‘The house is a work in progress,’ says Anthony. ‘I just keep adding to it. But my parents’ first lounge suite is still in the living room. I think of it as timeless design.’ He points out only one of the many pieces that inform contemporary
design standards. From vintage needlepoint to Chinese porcelain, African idols to pulp pin-ups, the interior gives intimate, though lucid, insight to the artworks created by Ceramic Matters.
‘When I first moved in, there was a woodstove with a blocked chimney. I wanted to build a fireplace so the whole thing had to be cleared,’ Anthony explains. ‘Inside the flue, I found a newspaper dated January 1958.’ Especially taken with the adverts and
layout, he decided to wallpaper the entire bedroom with it. ‘It inspires me and I think it’s rather appropriate to make the house’s history part of it.’
The house itself is even recycled – Anthony
extended the veranda in order to accommodate extra floor space for entertaining, and he used salvaged timber from the interior.
‘He might have to add on some more soon,’ remarks Gerhard, dryly. ‘There’s only so much space for so much stuff.’
Most of the interior walls, painted Battleship grey, are adorned with ceramic medallions, sculptural sconces and burlesque trophies, often the prototypes or stock surplus from the studio.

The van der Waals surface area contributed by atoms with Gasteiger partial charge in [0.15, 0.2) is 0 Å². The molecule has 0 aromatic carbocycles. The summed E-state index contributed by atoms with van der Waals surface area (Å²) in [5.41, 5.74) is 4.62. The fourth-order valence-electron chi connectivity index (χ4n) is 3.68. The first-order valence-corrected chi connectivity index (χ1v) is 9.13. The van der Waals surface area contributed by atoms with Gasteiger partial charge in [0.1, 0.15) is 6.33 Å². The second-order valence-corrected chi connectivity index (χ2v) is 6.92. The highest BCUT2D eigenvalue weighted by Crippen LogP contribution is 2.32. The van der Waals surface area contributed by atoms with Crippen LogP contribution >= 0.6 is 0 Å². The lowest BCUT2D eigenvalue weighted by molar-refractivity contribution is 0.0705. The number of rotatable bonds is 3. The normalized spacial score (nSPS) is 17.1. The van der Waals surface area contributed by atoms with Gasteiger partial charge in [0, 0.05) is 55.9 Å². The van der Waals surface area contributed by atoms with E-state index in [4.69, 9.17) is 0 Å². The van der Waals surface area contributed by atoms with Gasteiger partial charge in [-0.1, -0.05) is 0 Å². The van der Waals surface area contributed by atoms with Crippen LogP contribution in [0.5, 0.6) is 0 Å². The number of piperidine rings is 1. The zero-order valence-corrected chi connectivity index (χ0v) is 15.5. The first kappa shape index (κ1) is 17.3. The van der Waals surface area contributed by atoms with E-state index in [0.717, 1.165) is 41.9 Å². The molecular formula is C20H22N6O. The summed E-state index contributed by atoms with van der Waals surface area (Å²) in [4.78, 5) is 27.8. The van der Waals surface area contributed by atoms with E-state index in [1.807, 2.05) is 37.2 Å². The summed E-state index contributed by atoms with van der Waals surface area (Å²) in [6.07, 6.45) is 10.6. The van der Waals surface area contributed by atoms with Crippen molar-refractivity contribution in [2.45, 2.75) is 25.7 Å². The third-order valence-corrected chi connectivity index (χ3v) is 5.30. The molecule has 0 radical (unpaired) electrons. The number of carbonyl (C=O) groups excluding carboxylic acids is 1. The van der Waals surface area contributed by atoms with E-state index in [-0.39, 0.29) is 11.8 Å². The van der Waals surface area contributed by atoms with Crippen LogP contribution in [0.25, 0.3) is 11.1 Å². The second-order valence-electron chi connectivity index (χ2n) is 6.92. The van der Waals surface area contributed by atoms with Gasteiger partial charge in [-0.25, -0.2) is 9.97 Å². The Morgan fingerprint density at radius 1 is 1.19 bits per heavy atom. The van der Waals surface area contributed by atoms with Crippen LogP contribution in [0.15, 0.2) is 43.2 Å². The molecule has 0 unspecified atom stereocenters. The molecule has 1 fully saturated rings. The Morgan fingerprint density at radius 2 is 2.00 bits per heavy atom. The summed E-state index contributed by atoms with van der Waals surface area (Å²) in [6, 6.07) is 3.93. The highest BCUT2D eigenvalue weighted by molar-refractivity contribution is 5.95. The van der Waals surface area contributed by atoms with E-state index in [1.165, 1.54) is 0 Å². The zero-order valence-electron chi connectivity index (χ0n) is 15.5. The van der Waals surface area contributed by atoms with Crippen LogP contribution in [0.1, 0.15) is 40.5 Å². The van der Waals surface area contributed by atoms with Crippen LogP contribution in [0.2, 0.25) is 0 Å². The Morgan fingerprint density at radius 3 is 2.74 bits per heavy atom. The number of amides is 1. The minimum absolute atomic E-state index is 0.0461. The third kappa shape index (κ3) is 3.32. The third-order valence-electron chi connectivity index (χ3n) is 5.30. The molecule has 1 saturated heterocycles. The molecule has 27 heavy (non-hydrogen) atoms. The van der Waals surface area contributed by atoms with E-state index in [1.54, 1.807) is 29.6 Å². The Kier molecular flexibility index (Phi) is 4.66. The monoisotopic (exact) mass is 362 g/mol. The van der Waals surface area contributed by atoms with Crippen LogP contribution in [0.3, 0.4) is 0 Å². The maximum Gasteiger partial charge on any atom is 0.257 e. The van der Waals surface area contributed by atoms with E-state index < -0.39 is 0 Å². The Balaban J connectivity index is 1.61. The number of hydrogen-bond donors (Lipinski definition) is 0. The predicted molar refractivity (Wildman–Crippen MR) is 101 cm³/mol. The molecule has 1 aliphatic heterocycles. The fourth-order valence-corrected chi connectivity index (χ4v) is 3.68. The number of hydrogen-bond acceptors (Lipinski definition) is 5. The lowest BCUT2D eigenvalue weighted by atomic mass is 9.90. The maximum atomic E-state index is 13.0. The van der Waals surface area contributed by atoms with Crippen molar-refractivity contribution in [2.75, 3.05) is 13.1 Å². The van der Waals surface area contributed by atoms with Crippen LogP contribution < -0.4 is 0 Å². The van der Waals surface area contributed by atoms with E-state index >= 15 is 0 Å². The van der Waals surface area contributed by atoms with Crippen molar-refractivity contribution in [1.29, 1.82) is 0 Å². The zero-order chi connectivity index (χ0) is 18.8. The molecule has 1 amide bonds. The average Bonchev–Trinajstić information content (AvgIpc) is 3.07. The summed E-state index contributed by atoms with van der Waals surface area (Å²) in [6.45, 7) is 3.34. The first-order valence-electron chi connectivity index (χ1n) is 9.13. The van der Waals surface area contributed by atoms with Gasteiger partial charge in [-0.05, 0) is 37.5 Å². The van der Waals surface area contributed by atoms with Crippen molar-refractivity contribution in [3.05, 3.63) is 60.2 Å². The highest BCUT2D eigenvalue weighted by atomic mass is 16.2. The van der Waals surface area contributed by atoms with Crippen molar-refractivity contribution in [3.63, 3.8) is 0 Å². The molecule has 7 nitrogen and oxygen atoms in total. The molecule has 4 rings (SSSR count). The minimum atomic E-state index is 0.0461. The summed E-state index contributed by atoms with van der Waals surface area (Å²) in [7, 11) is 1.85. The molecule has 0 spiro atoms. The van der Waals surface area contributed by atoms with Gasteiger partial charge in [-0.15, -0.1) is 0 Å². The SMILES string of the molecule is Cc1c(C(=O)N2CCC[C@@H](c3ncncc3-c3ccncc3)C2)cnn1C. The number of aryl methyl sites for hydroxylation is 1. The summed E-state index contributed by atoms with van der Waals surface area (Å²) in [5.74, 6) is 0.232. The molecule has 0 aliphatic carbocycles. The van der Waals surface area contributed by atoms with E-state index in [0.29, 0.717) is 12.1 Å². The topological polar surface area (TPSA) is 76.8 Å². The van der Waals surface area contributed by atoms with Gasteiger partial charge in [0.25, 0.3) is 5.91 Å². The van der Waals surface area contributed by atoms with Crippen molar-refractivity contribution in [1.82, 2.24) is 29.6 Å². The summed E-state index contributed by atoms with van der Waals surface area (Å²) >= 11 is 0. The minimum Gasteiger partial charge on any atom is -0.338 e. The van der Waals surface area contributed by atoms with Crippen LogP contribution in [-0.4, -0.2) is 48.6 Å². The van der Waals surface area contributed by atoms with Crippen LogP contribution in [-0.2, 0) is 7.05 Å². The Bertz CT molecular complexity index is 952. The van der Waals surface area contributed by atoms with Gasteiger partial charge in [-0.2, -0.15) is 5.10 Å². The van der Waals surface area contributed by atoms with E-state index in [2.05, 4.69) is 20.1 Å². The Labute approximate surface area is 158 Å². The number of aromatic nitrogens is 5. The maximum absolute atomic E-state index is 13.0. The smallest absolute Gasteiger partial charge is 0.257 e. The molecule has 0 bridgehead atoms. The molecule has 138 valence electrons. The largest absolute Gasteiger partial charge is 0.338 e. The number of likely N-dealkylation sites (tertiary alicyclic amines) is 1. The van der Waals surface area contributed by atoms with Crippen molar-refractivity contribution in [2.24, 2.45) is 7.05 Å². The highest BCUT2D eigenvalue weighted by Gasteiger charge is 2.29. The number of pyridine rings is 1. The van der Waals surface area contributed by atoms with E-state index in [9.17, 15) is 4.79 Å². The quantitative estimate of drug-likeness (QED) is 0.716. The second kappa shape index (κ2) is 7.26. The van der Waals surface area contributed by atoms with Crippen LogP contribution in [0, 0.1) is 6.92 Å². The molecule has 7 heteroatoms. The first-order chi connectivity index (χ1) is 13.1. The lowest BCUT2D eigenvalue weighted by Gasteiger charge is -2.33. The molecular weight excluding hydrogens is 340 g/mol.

ABOVE RIGHT: To emphasise the archway and symbolise transition, every square inch of the interior walls is clad with ritualistic artefacts collected the world over.
ABOVE LEFT: The Ceramic Matters Studio workspace. Here, the collective sculpt preliminary models in clay, make moulds and slip-cast the final pieces.
‘The Chinese believed that ceramic work represents the gift of life and that it was magical, because it’s made using all four elements,’ Gerhard says. ‘I think it’s magical because you never know how it’s going to come out. I guess it is a bit like giving life then.’
‘Art creates an environment and informs how it reads,’ add Anthony. ‘I find houses
intriguing because, while they provide a
comfortable space, you’re always wondering, what’s behind that next door?’
The synergistic experience of history and the arts is a credit to this house of clay; it’s a
latter-day boon to its owner, the likes of which
is rare, and only ever apparent when design in the home is considered, not dictated.
Ceramic Matters, 011-447-9688
ABOVE: For 10 years, Anthony unsuccessfully tried to purchase the entrance hall’s antique Indian porch swing, and his persistence finally paid off; the antiques dealer surprised him with the piece – as a gift.